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Tuesday, December 7, 2010

THE PARIS-BYZANCE SHOW
BY ELISABETH QUIN

A snowy and rainy evening in Paris on December 7th 2010. After passing through the black wrought iron gate of the 31 rue Cambon, we climb the stairs to the Couture salon and go on through to a magic place that takes us back in time, 15 centuries into the past, to the banks of the Bosporus, at the heart of the Byzantine Empire. We are transported to a time when Constantinople was not yet called Istanbul, but the Sublime Porte between East and West! The walls are covered with bronze sequins, oriental lanterns cast a soft sensual glow and in this harem-like atmosphere one is tempted to lie down on the deep plush sofas, decorated with hand-painted cushions. Turkish Delight... Paris seems so far away... That is when a brilliant, ironic, timeless sound is heard, the sound of change rattling in a cash register to the tune of Money by Pink Floyd, from the album The Dark Side of the Moon. Karl Lagerfeld’s sense of humor strikes again. The presentation begins…
Tight fitting coats in black tweed, embroidered with gold thread, two-tone thigh-high boots, in black and eggshell white, a perfect pea coat, slim pants, tapered and tight as a second satin skin: the woman parading on the catwalk becomes many before our eyes to the psychedelic riffs of Pink Floyd, and is troubling in her elegant androgyny. She is the opposite of all the oriental clichés evoked by the names Byzantium and Istanbul. If she is a Sultana, then she has wings on her feet – dressed in flat sandals decorated with arabesques - her hips are narrow, her tiny waist is encircled with short tailored skirts, combined with a sassy reworked evening biker jacket. Our lady is dreaming of being a Sultana, just for a day or a night; it is not her destiny, just a game...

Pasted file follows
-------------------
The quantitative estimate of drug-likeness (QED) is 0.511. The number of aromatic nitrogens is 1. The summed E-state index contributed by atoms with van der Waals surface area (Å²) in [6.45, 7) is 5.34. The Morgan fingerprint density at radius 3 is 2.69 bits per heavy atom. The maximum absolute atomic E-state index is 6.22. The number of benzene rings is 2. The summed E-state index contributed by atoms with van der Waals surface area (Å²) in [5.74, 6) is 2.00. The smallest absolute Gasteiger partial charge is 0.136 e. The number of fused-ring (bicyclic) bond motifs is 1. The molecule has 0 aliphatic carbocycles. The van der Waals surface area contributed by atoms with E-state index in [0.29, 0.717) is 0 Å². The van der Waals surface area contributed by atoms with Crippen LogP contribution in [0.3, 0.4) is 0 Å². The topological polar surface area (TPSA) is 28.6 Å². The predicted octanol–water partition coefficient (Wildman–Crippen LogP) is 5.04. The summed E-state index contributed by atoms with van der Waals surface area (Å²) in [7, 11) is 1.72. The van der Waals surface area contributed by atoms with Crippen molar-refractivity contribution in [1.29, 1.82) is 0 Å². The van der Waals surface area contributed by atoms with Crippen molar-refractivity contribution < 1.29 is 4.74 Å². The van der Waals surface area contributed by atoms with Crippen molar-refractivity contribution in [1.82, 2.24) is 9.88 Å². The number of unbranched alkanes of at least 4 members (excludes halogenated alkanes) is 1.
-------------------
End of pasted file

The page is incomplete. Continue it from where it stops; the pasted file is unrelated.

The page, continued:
The accessories are extravagant in their refinement, 2.55 handbags, embroidered by Lesage, drawstring purses like small Chinese teapots, decorated with gem stones, the opulence of the bodices is subtly offset by the strict cut of the dresses they embellish.
Then come Maharani tunics and red satin slippers with precious-stoned heels, a strict black dress with a white satin collar, a black leather skirt and matching jacket with three-quarter length sleeves, tweeds in shades of wine, candied chestnut, oat, old gold, long, padded, bronze fingerless gloves...The work of fine craftsmen! Ethereal variations on the theme of the mosaic, the symbol of Byzantine art!
We love the emerald green harem pants, worn low, on the hips, or baggy, and the model in ribbed corduroy with its "high-class hippy" look...in fact, all the styles of the Orient and the South are suggested in this collection, from Pierre Loti to Justinian the Great and even Talitha Getty in Marrakech at the beginning of the 70s, when suddenly we see a superb evening dress in voile with openwork and embroidery... the models move with an almost opium induced nonchalance… a black and white tunic, straight out of the Crusades, mingles with an evening jacket covered in gold sequins, which is worn open, with an innocent beauty, because this type of luxury is anything but ostentatious, it is muted, like gold or another dusky surface...
And finally the supermodel Freja Beha appears for the last presentation, in a long black hieratic cape, an outlandish outfit, decked in noble fabrics, voile, lace, embroideries, offering a glimpse of the Empress of Constantinople, Theodora, as Karl Lagerfeld experienced and adored her... on one of the mosaics of the Basilica of San Vitale in Ravenna.

Photos: Olivier Saillant

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